SIDNEY, Iowa – One by one, Chuck Swisher watched the three other bullfighters go during the championship round of the Bullfighters Only stop at Sidney Iowa’s Championship Rodeo on Saturday night.
He paid close attention to every move, every counter move and every score. As the last man to challenge his animal, Swisher knew exactly what he needed to do.
“Thankfully I drew a good bull from Hookin A Ranch,” he said. “I actually won the bullfighting in Burlington (Colo.) on him last year.
“I knew I had to capitalize on it. That’s the nice thing about going last; you can see what you have to fight to. I just wanted to beat my bull.”
The fight started bright for the Oklahoma man, who jumped the bull as it burst out of the chute. He made a couple of rounds, then took the bull toward the fence to work some fakes in small spaces. As the two separated, Swisher re-engaged with the animal, threw a fake a little early and was knocked down.
“It doesn’t matter how hard you throw a fake, if you throw it too early, it’s not going to work,” he said. “He got under my vest and knocked the air out of me pretty good. I knew that if I didn’t act hurt, I wouldn’t be hurt, so I just went straight back to the fight.
“Usually a hooking doesn’t help you at all. If you get hooked, it’s going to affect your score in a bad way. So I just made a few more rounds, then jumped the bull from the barrel. I knew I had to do some big things, but I knew that even if I got last place, I wanted to beat my bull. Fortunately it worked to my advantage.”
It was a busy week in southwest Iowa. Since competitor Evan Allard also served as a protection bullfighter during the rodeo and provided the fighting bulls, all nine men who were part of the Bullfighters Only competition pitched in to make sure everything was covered: feeding the bulls and sorting them for each night’s contest.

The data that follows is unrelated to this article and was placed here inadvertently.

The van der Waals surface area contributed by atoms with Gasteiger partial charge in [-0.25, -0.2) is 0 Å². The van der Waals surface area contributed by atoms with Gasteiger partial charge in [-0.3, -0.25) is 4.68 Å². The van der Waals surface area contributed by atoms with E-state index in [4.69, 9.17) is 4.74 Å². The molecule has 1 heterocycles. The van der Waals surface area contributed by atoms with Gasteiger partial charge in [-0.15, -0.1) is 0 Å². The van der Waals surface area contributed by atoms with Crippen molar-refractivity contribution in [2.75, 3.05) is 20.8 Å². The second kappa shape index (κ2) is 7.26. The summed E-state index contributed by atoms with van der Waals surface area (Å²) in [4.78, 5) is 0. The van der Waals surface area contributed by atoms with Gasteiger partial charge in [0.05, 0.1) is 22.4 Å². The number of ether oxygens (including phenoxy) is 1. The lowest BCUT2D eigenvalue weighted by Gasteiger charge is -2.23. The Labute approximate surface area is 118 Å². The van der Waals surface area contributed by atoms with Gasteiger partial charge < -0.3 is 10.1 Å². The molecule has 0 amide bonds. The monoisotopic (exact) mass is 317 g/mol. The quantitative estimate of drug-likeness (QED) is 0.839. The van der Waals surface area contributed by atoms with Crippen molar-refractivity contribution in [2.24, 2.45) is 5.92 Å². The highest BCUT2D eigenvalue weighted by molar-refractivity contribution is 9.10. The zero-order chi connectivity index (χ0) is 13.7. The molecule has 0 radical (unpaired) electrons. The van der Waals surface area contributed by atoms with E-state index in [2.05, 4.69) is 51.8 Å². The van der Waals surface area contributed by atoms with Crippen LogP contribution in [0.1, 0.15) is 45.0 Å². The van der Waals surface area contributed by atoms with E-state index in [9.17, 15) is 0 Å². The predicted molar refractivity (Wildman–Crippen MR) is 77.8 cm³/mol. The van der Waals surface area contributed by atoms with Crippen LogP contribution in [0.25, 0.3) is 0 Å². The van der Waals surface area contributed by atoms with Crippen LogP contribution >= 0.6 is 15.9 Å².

“It seemed like I was busy all week,” said Swisher of Dover, Okla. “We wanted it to go as smooth as possible, so during the rodeo, I was in the back pens loading and flanking bulls. We all wanted it to be set up since Evan was working the rodeo.
“That’s part of what the BFO is, working together and helping each other. We just had to step up to the plate.”
With his victory, Swisher earned just less than $3,000 and moved up two spots to eighth in the Bullfighters Only standings.
“Any win is a great win, but during the BFO tour, you need to capitalize on it when you can,” he said. “Nate (Jestes) and Weston (Rutkowski) have about $13,000 on me, so I just need to get the ball rolling with some more wins. It’s a great starting point for me in Sidney, and I just want to keep rolling with it.
“It’s awesome, because if there wasn’t such a thing as the BFO tour, I would have spent this week sweating and working my tail off back in Oklahoma. Thankfully I got to fight two bulls and do the best that I could. I also get to take home a check and the buckle.”
The Sidney stop featured three go-rounds with three bullfighters each night. The round winners advanced to Saturday’s short round, while the three men who were runners-up advanced to Friday’s wild card round. Cody Webster of Wayne, Okla., won on opening night, Swisher the second round and Ross Hill of Muscle Shoals, Ala., earned the third-round victory.
Beau Schueth of O’Neill, Neb., earned his spot in the championship round by winning Friday’s bullfight, and the final night of the tour stop was done before a packed crowd at the rodeo that was inducted into the ProRodeo Hall of Fame just one year earlier.
“That’s what’s so great about these competitions: even though we weren’t hired for this rodeo, we can still come to town and fight bulls,” Swisher said. “We have a chance to compete together and make some more money.”
It definitely worked out that way for Swisher.
Chuck Swisher, 85 points
Cody Webster, 83
Ross Hill, 80
Beau Schueth, 70